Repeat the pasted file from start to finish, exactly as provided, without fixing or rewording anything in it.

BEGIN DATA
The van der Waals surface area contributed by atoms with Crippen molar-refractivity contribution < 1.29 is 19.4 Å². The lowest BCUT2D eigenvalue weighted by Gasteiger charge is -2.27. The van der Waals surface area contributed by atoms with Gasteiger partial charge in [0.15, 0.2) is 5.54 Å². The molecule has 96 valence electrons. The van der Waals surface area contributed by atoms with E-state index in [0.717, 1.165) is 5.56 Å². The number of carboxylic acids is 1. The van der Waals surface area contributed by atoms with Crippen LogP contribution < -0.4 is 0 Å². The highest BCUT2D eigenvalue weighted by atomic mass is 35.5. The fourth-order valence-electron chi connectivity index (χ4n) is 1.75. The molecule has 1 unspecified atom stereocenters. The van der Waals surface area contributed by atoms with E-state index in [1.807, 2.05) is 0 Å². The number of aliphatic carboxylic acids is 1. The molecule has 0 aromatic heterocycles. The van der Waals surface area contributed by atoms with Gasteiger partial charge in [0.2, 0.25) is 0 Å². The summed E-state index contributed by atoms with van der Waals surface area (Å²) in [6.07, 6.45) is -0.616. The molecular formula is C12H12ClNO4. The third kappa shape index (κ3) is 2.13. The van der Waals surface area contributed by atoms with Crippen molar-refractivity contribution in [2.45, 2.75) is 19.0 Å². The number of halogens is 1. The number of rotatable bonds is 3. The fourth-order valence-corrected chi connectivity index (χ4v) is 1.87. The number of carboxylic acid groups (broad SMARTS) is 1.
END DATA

The van der Waals surface area contributed by atoms with Crippen molar-refractivity contribution < 1.29 is 19.4 Å². The lowest BCUT2D eigenvalue weighted by Gasteiger charge is -2.27. The van der Waals surface area contributed by atoms with Gasteiger partial charge in [0.15, 0.2) is 5.54 Å². The molecule has 96 valence electrons. The van der Waals surface area contributed by atoms with E-state index in [0.717, 1.165) is 5.56 Å². The number of carboxylic acids is 1. The van der Waals surface area contributed by atoms with Crippen LogP contribution < -0.4 is 0 Å². The highest BCUT2D eigenvalue weighted by atomic mass is 35.5. The fourth-order valence-electron chi connectivity index (χ4n) is 1.75. The molecule has 1 unspecified atom stereocenters. The van der Waals surface area contributed by atoms with E-state index in [1.807, 2.05) is 0 Å². The number of aliphatic carboxylic acids is 1. The molecule has 0 aromatic heterocycles. The van der Waals surface area contributed by atoms with Gasteiger partial charge in [0.2, 0.25) is 0 Å². The summed E-state index contributed by atoms with van der Waals surface area (Å²) in [6.07, 6.45) is -0.616. The molecular formula is C12H12ClNO4. The third kappa shape index (κ3) is 2.13. The van der Waals surface area contributed by atoms with Crippen molar-refractivity contribution in [2.45, 2.75) is 19.0 Å². The number of halogens is 1. The number of rotatable bonds is 3. The fourth-order valence-corrected chi connectivity index (χ4v) is 1.87. The number of carboxylic acid groups (broad SMARTS) is 1.